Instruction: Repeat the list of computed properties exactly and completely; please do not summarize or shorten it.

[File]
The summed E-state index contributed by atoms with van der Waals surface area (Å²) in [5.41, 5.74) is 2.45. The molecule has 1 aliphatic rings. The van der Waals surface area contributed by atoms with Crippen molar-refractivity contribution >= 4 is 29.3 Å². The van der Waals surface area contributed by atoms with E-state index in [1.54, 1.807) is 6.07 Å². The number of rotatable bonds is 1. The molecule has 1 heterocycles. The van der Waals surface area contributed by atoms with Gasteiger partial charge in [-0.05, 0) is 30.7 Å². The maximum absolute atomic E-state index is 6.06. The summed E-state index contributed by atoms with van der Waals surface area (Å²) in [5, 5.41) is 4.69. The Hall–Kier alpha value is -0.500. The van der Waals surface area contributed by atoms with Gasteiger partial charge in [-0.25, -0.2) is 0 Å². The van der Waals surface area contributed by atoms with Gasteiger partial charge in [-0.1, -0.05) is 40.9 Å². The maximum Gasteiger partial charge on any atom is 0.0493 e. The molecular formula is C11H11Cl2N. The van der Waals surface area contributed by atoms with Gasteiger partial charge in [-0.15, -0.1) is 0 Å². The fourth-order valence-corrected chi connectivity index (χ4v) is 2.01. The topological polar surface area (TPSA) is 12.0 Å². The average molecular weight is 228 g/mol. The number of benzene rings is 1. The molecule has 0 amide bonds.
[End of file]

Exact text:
The summed E-state index contributed by atoms with van der Waals surface area (Å²) in [5.41, 5.74) is 2.45. The molecule has 1 aliphatic rings. The van der Waals surface area contributed by atoms with Crippen molar-refractivity contribution >= 4 is 29.3 Å². The van der Waals surface area contributed by atoms with E-state index in [1.54, 1.807) is 6.07 Å². The number of rotatable bonds is 1. The molecule has 1 heterocycles. The van der Waals surface area contributed by atoms with Gasteiger partial charge in [-0.05, 0) is 30.7 Å². The maximum absolute atomic E-state index is 6.06. The summed E-state index contributed by atoms with van der Waals surface area (Å²) in [5, 5.41) is 4.69. The Hall–Kier alpha value is -0.500. The van der Waals surface area contributed by atoms with Gasteiger partial charge in [-0.25, -0.2) is 0 Å². The van der Waals surface area contributed by atoms with Gasteiger partial charge in [-0.1, -0.05) is 40.9 Å². The maximum Gasteiger partial charge on any atom is 0.0493 e. The molecular formula is C11H11Cl2N. The van der Waals surface area contributed by atoms with Gasteiger partial charge in [-0.15, -0.1) is 0 Å². The fourth-order valence-corrected chi connectivity index (χ4v) is 2.01. The topological polar surface area (TPSA) is 12.0 Å². The average molecular weight is 228 g/mol. The number of benzene rings is 1. The molecule has 0 amide bonds.